The Washington Times - October 6, 2011, 10:52PM

Monday afternoon, Washington Capitals general manager George McPhee sat down with editors and reporters from The Washington Times for a Newsmaker story featured on A1 of Friday’s paper and here. Some portions of the interview are being held for future stories, but here’s Part I of a word-for-word look at the conversation. Questions throughout were asked by Stephen Whyno, Mike Harris, Nathan Fenno, Chris Dolan and Ed Kelley.

Q: From a big-picture standpoint when this team was struggling before the lockout and you traded veterans away and rebuilt this team – the thought process of that was obviously to try to get to a winning team. But what were you trying to get rid of and change at that time, and is this team what you envisioned when you did that?


George McPhee: Well, what were trying to do was get ready for the new collective bargaining agreement and how that would affect the NHL, because it seemed like we were in for a long lockout and that a hard cap was going to come into the league. And we were looking forward to that, because we wanted a level playing field with other clubs. We didn’t have it at the time. There was some clubs in the league spending $80-90 million on players. And we were being told by the league that the cap was going to be pretty strict and it wasn’t going to be very high, initially. So we had to move some contracts to comply. We were a playoff team when we decided to tear it down, that was what was unique about that. We had made the playoffs, we lost in the first round. It isn’t very often that you make the playoffs and then tear it all down. So we did that hoping we’d have a good, young team coming out of the lockout and that would be able to work under the cap and be competitive. And it’s worked. It’s not very often that it works. That’s also one of the unique things: You can tear things down and start over, but there’s a lot of risk in that. Because if you tear things down and start over and it doesn’t work, now your franchise is in trouble. Who’s going to buy tickets? Who’s going to want to watch you on TV? And who’s going to write about you? While it sounds like a nice thing to try in theory, when you’re actually doing it, it’s not easy and it better work. And we’re fortunate that it worked.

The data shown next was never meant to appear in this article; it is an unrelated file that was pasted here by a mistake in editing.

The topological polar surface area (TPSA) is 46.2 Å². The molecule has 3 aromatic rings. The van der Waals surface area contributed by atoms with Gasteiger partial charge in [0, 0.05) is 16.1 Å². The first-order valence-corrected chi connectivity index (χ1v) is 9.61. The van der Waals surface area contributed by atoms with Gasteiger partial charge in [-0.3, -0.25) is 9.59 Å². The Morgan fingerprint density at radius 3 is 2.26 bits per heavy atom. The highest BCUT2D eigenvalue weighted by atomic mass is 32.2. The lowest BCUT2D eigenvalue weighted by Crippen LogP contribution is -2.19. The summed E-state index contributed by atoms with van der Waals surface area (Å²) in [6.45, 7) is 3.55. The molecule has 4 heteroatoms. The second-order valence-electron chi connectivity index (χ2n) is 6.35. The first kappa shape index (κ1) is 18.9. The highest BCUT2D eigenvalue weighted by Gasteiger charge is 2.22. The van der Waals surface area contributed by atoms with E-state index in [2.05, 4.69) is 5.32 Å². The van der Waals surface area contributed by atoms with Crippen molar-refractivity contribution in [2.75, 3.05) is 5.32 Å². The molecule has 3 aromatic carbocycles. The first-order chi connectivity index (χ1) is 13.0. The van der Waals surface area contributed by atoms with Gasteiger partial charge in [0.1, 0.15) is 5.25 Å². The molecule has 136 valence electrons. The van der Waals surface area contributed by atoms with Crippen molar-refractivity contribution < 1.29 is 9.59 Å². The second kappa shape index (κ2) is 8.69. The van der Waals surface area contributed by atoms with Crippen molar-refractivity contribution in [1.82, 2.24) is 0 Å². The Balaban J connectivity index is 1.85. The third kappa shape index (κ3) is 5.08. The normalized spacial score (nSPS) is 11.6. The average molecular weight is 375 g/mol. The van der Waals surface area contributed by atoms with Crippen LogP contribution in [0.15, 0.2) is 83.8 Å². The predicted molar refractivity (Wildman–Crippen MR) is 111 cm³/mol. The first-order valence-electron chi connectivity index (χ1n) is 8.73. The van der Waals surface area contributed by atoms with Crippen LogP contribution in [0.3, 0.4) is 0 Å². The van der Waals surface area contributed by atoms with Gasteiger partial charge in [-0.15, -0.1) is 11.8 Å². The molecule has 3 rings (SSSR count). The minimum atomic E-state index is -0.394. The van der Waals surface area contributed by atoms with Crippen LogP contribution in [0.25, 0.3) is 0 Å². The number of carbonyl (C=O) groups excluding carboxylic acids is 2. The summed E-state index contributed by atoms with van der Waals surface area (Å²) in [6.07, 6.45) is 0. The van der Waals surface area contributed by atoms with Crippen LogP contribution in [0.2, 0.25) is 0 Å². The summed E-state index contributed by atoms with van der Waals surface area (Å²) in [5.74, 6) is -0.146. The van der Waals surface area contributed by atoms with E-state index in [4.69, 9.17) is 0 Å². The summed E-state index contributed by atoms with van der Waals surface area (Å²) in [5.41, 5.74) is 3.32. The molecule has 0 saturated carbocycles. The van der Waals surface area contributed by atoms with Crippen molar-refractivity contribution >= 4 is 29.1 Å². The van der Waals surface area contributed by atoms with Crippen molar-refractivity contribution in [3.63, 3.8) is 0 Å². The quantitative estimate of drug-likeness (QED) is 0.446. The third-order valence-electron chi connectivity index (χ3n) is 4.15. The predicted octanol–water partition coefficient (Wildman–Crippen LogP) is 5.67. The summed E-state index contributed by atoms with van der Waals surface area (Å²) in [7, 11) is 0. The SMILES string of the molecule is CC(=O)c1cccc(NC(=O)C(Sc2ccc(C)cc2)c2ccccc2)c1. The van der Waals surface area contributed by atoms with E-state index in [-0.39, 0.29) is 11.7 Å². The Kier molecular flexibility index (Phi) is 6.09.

Q: Now that it has worked and now that you have the budget to be one of those teams that spends up to the cap, how has the approach changed for you in what kind of players you want to bring into the organization – or has it changed?

McPhee: The plan hasn’t changed a whole lot in terms of players – you’re trying to draft and trade for and sign in free agency the best players you can get. And we’ve been drafting really well lately. That’s the lifeblood of your club, so you’ve got to be doing that if you want to have a good club. Things change slightly, if you’ve got a good team and you want to make it better, sometimes you do things a little bit different. I think the draft this summer was a good example of that. It didn’t look like a good draft, and the more we went through it and the more mock drafts we had, the more we realized that what might be sitting there when we’re picking this year is a third- or fourth-line player or a fifth or sixth defenseman. Even if they were that, they’re three or four years away from playing. So instead of drafting a young player and developing, we traded a pick for a proven veteran like [Troy] Brouwer. We may not have done that five years ago, but we did it this time because – again – my philosophy’s always been the same: in the first round you’ve got to swing for the fences. Get a difference-maker, not just a guy that’s going to play, but get a difference-maker and we didn’t see that in this draft.

Q: Do you see Brouwer being that type of player?